The Mark of a Dynasty
The Rip Griffin Center, home to Lubbock Christian University’s men’s and women’s basketball and volleyball teams, is a special place. The $4.2 million, 1950-seat arena opened in 2000 and is named in honor of former LCU board member Bobbie Ray “Rip” Griffin. The center has hosted elaborate dinners, concerts, camps, commencement ceremonies, and of course, countless athletic contests. But perhaps the most notable achievement among the storied programs that call this arena home is the 113-game winning streak it saw from the Lady Chap basketball team that spanned most of a decade—a record that leads all of NCAA Division I and II.
Going undefeated for any stretch of games in collegiate basketball is a difficult feat. In any national title game, commentary often focuses on the teams’ hottest win streaks of the season. On rare, special occasions, that streak will have lasted throughout the entire season. This monumental streak, however, stretched over the course of nine separate seasons for the Lady Chaps. After a close loss on the first day of 2015, the women’s basketball teams did not lose a home contest until a three-point loss against conference rival Angelo State University on February 2, 2023. The previous Division II record, a mark of 87 wins set by legendary program Nebraska-Kearny in 2001, was eclipsed during the Lady Chaps’ most recent run to a national title in 2021.
For Head Coach Steve Gomez (’88), the focus was never on the record. “For years, we’ve always had the mentality that we simply want to go 1-and-0 today,” he explained. “In a couple of seasons, we’ve happened to go undefeated the whole way—but to win that many times in a row at home, it’s just not normal. We never even thought about it. We just showed up, played, and won.”
The streak was punctuated by dozens of memorable moments; both Coach Gomez and Coach Vic Self, former Monterey High School head coach and Gomez’s longtime assistant, immediately recalled numerous games that stuck out among the 113 victories.
“There were so many pivotal-moment games—I think of the Angelo State regional game here,” Coach Gomez shared, referring to the team’s 61-59 victory in the 2019 Regional Semifinal matchup. “I think we were down by four points with something like 30 seconds left, and in that game, everything had to go right for us and wrong for them in order for us to win. And I think of the Lander game a couple of years ago—I think they were the top team in the country at that time, and we went 30 of 31 from the free throw line to win. When you think about just how good so many teams are today, it just doesn't make sense of how we won that many games in a row—so many times things had to go really well.”
Coach Self recalled, “I go back to a St. Edward's game here at the end of the 2017 regular season. It was tied, and they had the ball with about 12 seconds to go and were going to have a chance to get the last shot off. They weren’t in the bonus, so we kept fouling them before they could shoot, and we ended up going to overtime and winning that game. But just like Steve said, so many things happened to go our way.”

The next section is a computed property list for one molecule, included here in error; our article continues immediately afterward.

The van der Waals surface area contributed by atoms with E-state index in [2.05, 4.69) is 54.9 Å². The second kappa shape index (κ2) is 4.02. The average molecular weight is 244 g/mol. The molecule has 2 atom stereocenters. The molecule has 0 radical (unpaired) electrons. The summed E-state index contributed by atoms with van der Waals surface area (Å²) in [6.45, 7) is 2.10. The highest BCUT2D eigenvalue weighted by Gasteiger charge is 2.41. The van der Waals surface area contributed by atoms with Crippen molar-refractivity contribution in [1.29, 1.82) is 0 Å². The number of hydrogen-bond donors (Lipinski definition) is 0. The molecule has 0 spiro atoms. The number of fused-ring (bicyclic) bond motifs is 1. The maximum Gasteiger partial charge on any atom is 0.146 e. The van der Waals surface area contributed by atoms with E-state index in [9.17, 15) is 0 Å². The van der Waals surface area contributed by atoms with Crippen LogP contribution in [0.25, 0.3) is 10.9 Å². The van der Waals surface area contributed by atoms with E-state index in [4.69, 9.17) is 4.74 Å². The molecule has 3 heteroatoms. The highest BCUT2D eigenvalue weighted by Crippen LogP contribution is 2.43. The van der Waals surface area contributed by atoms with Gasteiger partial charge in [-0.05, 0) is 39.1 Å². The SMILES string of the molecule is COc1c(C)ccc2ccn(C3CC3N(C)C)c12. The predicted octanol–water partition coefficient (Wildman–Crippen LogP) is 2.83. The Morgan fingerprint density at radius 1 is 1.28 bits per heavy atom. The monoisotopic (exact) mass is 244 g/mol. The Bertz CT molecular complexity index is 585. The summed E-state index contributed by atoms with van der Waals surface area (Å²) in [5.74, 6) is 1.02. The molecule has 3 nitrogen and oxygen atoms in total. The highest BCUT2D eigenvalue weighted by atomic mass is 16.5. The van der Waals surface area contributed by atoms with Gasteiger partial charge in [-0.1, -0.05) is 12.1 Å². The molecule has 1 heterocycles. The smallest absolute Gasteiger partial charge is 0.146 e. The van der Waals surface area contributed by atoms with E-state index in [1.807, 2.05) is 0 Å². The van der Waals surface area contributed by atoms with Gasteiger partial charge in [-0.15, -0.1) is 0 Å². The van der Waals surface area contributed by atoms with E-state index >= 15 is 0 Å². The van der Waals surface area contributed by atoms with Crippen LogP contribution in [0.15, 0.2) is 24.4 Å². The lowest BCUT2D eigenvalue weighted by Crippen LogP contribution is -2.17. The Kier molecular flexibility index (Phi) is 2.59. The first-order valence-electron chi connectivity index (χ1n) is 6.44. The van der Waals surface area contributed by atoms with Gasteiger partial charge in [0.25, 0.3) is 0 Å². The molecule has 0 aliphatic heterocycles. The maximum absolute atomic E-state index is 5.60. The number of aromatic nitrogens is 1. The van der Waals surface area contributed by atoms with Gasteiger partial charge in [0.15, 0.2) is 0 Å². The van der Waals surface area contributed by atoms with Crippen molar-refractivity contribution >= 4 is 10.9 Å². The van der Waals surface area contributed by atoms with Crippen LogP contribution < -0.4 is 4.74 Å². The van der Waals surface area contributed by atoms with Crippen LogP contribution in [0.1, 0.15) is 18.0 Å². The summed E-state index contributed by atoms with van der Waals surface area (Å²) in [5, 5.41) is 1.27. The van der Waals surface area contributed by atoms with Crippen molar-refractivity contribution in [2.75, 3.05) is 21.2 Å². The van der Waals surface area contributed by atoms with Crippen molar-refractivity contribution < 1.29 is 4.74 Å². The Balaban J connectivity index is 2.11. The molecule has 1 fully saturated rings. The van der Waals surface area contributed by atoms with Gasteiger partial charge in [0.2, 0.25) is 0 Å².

Another moment that stood out to Coach Gomez was in 2020, the year following their second NCAA Division II National Title. “We were getting ready for practice the day before we would be hosting the regional tournament, and I remember watching our Athletic Director Scott Larson come down to the court,” he recalled. “He just told us, ‘Well, it's all called off.’ We were right here in our gym in the middle of this streak, thinking that we were going to have a chance to win a regional at home again and maybe even make it back to a championship. And instead, we ended up just playing a game of kickball for the next 30 minutes and laughing and having fun because that was it—that was the end of the season. But to me, it was an important moment; in that stretch of time when things were happening out of our control, we just found ways to deal with them.”
To both coaches, the home atmosphere in the Rip Griffin Center is uniquely special.
“When I think over the years—the environment here, the band, the home support—we have such a good community,” continued Coach Gomez. “It’s not just LCU people who come to watch, either. Because we have a lot of regional players, they have family and high school buddies who come back to watch them play. We've always had a good homecourt environment. It’s not magic, like if we just play here, we win,” he added, “but it's always provided us with a good, comfortable place to play.”
The 113-game winning streak is littered with impressive statistics.
During the nine-season span, LCU would move from NAIA to Division II of the NCAA, win multiple national championships, and post some incredible numbers. Over the stretch, the Lady Chaps went 10-0 at home against nationally-ranked opponents and were ranked the number 1 team in the country multiple times themselves.
- The Lady Chaps have made deep runs in the postseason in every season they’ve competed in Division II and hold an impressive all-time Elite Eight record of 20-1.